February 14, 2022

Best Practices for Remote Delivery of Fall Prevention Programs

Rachel Seymour

web camera attached to the top of a computer screen.

The University of Washington Health Promotion Research Center (UW HPRC) has been working with the National Council on Aging to evaluate best practices for remote delivery of evidence-based fall prevention programs because of COVID-19.

Fall prevention remains essential for older adults to stay strong and healthy. During the COVID-19 pandemic, many organizations that were offering evidence-based fall prevention programs closed in-person classes and moved to remote delivery to meet social distancing and safety guidelines. Shifting to remote delivery of an evidence-based fall prevention program comes with a learning curve for organizations, program leaders, and participants.

Remote delivery will also likely continue beyond the pandemic for more equitable access to these programs.

This project is known as Piloting the Remote Delivery of Falls Prevention Programs. It is led by the National Council on Aging thanks to funding from the U.S. Administration on Community Living. The UW HPRC conducted the evaluation for this project, including interviews with program administrators, staff, instructors, and leaders. With guidance from those interviews, the center assessed what helped or created barriers during remote delivery. From there, the National Council on Aging and the UW HPRC created this list of best practices.

Best Practices

Below are the recommended best practices for organizations to support program administration, leaders, and participants of evidence-based fall prevention programs.

Administrative Decisions & Considerations

  • Plan for increased implementation needs regarding program preparation, paperwork, and staff time.
    • Creating a streamlined, efficient system for collecting forms and pre-screening information can decrease the burden on staff. This could include online forms, fillable PDF forms, or collecting information by phone.
  • Partner with other regional organizations to engage and serve a broader geographic area, connect waitlisted participants with classes held elsewhere, and ensure all partnered organizations have enough participants to hold their classes.

Preparing & Supporting Program Leaders

  • Meet with leaders and discuss their comfort level with remote programming. Some leaders may not want to do a remote version of the class or may have specific reservations.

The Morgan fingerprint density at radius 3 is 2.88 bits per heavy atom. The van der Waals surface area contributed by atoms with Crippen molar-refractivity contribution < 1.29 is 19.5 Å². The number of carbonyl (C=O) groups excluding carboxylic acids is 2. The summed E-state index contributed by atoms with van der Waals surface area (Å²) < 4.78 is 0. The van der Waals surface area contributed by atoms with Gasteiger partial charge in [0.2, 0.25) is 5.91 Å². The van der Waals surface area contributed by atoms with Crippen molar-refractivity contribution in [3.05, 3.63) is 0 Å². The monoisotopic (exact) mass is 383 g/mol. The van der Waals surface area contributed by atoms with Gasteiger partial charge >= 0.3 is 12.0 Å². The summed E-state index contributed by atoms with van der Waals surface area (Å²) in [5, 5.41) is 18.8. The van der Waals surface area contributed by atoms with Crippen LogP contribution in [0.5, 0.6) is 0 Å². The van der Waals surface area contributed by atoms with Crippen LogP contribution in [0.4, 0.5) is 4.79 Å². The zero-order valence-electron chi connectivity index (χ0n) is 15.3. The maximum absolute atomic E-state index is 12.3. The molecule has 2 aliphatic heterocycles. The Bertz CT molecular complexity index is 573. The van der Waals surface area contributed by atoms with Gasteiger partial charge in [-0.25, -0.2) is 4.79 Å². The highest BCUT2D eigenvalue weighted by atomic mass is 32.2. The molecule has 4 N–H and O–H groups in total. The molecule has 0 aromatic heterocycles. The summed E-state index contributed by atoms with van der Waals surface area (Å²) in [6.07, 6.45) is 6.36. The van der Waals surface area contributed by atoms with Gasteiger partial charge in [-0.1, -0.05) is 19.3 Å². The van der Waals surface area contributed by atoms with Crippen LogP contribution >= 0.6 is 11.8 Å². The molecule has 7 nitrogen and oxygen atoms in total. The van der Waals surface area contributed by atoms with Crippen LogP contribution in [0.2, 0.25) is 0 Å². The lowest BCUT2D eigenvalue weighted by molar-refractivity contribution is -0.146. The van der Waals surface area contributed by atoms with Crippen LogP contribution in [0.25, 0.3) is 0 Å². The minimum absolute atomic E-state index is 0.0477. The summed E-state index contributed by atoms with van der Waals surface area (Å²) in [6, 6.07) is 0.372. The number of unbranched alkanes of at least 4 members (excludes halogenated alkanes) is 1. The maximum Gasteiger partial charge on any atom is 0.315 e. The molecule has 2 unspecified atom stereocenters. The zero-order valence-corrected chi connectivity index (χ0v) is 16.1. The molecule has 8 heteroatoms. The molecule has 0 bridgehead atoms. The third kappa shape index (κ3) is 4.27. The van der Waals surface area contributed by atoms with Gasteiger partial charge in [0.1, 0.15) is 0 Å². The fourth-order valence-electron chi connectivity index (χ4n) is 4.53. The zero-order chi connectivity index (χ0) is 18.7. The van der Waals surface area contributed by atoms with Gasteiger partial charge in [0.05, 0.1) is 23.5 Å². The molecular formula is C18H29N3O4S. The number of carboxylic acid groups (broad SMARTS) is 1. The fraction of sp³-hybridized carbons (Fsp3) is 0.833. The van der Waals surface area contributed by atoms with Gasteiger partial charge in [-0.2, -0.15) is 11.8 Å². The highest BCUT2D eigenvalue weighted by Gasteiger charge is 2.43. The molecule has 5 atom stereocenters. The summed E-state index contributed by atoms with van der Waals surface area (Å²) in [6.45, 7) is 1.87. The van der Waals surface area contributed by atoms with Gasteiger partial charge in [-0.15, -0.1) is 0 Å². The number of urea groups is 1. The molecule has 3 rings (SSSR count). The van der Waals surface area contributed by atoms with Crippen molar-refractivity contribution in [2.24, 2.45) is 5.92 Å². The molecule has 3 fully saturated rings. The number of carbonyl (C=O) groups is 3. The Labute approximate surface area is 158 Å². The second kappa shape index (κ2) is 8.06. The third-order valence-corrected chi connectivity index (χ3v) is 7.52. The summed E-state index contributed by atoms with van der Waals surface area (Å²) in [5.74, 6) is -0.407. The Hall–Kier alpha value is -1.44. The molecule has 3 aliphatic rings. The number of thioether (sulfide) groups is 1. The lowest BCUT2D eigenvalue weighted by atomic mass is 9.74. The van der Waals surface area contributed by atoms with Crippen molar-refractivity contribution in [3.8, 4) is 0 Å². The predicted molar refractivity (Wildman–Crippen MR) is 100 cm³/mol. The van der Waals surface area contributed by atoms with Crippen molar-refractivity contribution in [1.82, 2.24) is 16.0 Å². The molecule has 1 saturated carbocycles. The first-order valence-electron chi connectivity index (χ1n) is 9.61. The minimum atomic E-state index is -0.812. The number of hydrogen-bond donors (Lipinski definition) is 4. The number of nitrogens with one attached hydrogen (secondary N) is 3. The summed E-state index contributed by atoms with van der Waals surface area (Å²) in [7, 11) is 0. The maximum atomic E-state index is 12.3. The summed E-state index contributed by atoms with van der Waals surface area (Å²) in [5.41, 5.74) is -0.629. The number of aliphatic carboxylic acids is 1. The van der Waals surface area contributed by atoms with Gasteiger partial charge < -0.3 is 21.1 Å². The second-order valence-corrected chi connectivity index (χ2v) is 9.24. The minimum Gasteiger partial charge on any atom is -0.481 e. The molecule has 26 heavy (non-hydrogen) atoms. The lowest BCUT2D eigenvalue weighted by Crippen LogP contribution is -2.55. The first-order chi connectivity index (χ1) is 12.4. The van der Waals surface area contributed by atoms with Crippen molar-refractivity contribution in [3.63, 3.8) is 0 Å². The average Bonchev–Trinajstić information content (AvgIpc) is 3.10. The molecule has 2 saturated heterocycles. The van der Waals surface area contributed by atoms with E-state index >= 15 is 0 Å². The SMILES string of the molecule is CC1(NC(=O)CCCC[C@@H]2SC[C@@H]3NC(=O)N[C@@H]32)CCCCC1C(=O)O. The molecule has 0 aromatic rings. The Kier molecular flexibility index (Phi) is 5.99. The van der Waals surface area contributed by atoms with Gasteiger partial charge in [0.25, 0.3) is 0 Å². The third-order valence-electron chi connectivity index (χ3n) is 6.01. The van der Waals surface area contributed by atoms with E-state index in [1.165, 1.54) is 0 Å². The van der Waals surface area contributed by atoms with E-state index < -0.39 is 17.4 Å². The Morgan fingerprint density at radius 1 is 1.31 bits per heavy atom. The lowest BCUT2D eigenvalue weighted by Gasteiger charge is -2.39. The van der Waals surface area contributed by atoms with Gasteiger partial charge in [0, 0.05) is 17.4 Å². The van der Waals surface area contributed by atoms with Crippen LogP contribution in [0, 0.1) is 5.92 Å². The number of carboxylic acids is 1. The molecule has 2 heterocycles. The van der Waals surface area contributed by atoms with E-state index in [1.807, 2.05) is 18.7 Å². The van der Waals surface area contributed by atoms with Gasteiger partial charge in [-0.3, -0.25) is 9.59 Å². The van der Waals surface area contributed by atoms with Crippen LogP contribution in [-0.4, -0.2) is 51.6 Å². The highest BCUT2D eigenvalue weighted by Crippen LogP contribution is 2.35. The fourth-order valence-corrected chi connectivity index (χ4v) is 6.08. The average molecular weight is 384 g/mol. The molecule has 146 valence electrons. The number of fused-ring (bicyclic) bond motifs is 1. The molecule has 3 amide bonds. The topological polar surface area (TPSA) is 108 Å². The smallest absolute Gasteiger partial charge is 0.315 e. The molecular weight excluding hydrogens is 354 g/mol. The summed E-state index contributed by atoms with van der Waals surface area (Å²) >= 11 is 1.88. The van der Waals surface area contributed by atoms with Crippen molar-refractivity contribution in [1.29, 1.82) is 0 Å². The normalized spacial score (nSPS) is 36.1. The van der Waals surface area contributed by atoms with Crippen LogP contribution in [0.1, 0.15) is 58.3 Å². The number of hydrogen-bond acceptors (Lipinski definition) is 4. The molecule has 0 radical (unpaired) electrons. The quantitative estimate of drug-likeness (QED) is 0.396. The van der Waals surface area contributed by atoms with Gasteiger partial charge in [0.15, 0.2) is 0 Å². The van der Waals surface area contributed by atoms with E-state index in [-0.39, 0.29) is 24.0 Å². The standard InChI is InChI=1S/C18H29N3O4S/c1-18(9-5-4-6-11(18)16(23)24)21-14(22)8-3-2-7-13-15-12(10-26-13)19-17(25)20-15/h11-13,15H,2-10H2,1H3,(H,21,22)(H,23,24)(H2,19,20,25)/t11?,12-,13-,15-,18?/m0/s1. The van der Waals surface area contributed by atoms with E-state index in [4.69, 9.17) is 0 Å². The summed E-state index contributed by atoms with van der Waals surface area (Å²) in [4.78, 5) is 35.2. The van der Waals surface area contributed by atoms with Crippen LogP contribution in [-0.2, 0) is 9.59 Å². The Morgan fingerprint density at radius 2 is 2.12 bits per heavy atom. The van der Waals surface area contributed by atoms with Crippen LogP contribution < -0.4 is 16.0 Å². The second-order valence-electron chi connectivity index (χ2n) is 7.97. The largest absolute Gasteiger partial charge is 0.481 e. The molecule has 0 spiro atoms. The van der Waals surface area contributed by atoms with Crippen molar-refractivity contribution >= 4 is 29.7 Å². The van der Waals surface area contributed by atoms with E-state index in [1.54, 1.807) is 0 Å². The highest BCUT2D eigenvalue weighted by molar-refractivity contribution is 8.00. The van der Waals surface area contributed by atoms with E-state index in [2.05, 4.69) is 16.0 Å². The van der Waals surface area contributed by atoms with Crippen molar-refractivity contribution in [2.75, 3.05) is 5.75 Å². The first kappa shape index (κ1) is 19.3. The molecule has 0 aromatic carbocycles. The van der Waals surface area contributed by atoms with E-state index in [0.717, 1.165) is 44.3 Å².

• Communicate with leaders about what they need to begin remote programming. This may include additional training, a cheat sheet for common technical difficulties, or instrumental materials such as an external microphone or wide-angle web camera.
    • Check-in with leaders regularly, because their needs may evolve over time and/or they may have insight to share.

Preparing & Supporting Program Participants

  • Have a leader, observer, or staff member available during classes to help participants troubleshoot technology issues over the phone. This allows issues to be resolved quickly and without disrupting the class.
  • Give participants extra time for socializing, because social connections can be more difficult to foster than when delivering a program in-person.
    • Open the virtual classroom early or keep it open after the class is finished.

Accessibility: Technology Considerations

  • Meet with participants one-on-one or in a group before the course begins to cover how to use the video conference platform and what accommodations they might need. This is not required for all remote program delivery, although it is helpful.
  • Develop a device library where participants can check out a tablet or computer for the duration of the course.
  • Set up a room in your organization’s building with devices and space for one or two participants to use during classes.

Accessibility: Visually Impaired

  • Provide large print course materials.
  • Recommend program participants use larger screens, such as a laptop or computer instead of a tablet. If possible, they could also connect their device to their TV for an even larger screen.
  • Encourage program leaders to wear clothing that contrasts with their background so they are easier to see during programs with standing exercises.

Accessibility: Hearing Impaired

  • Use a live, auto-generated closed captioning system.
  • Set course norms around non-verbal communication during classes. This could involve creating a few basic hand signals to convey commonly used words or phrases, such as “stop,” “got it,” or “please repeat that.”